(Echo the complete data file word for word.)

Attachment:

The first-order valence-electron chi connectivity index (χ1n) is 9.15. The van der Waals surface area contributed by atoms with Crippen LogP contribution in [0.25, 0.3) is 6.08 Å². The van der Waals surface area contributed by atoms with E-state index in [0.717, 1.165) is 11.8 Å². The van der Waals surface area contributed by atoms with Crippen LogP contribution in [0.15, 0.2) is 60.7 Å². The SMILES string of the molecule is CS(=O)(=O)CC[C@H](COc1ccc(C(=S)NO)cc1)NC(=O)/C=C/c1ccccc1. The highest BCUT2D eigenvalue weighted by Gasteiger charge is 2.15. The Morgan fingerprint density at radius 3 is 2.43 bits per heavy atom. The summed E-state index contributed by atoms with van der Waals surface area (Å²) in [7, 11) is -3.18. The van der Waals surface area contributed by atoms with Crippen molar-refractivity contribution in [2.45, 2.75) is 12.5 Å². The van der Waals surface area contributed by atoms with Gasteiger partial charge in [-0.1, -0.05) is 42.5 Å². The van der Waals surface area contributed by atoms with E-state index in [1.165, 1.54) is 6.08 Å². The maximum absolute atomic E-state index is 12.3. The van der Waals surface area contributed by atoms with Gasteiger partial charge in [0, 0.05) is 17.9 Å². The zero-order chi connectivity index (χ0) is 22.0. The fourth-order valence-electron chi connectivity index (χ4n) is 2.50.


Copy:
The first-order valence-electron chi connectivity index (χ1n) is 9.15. The van der Waals surface area contributed by atoms with Crippen LogP contribution in [0.25, 0.3) is 6.08 Å². The van der Waals surface area contributed by atoms with E-state index in [0.717, 1.165) is 11.8 Å². The van der Waals surface area contributed by atoms with Crippen LogP contribution in [0.15, 0.2) is 60.7 Å². The SMILES string of the molecule is CS(=O)(=O)CC[C@H](COc1ccc(C(=S)NO)cc1)NC(=O)/C=C/c1ccccc1. The highest BCUT2D eigenvalue weighted by Gasteiger charge is 2.15. The Morgan fingerprint density at radius 3 is 2.43 bits per heavy atom. The summed E-state index contributed by atoms with van der Waals surface area (Å²) in [7, 11) is -3.18. The van der Waals surface area contributed by atoms with Crippen molar-refractivity contribution in [2.45, 2.75) is 12.5 Å². The van der Waals surface area contributed by atoms with Gasteiger partial charge in [-0.1, -0.05) is 42.5 Å². The van der Waals surface area contributed by atoms with E-state index in [1.165, 1.54) is 6.08 Å². The maximum absolute atomic E-state index is 12.3. The van der Waals surface area contributed by atoms with Gasteiger partial charge in [0, 0.05) is 17.9 Å². The zero-order chi connectivity index (χ0) is 22.0. The fourth-order valence-electron chi connectivity index (χ4n) is 2.50.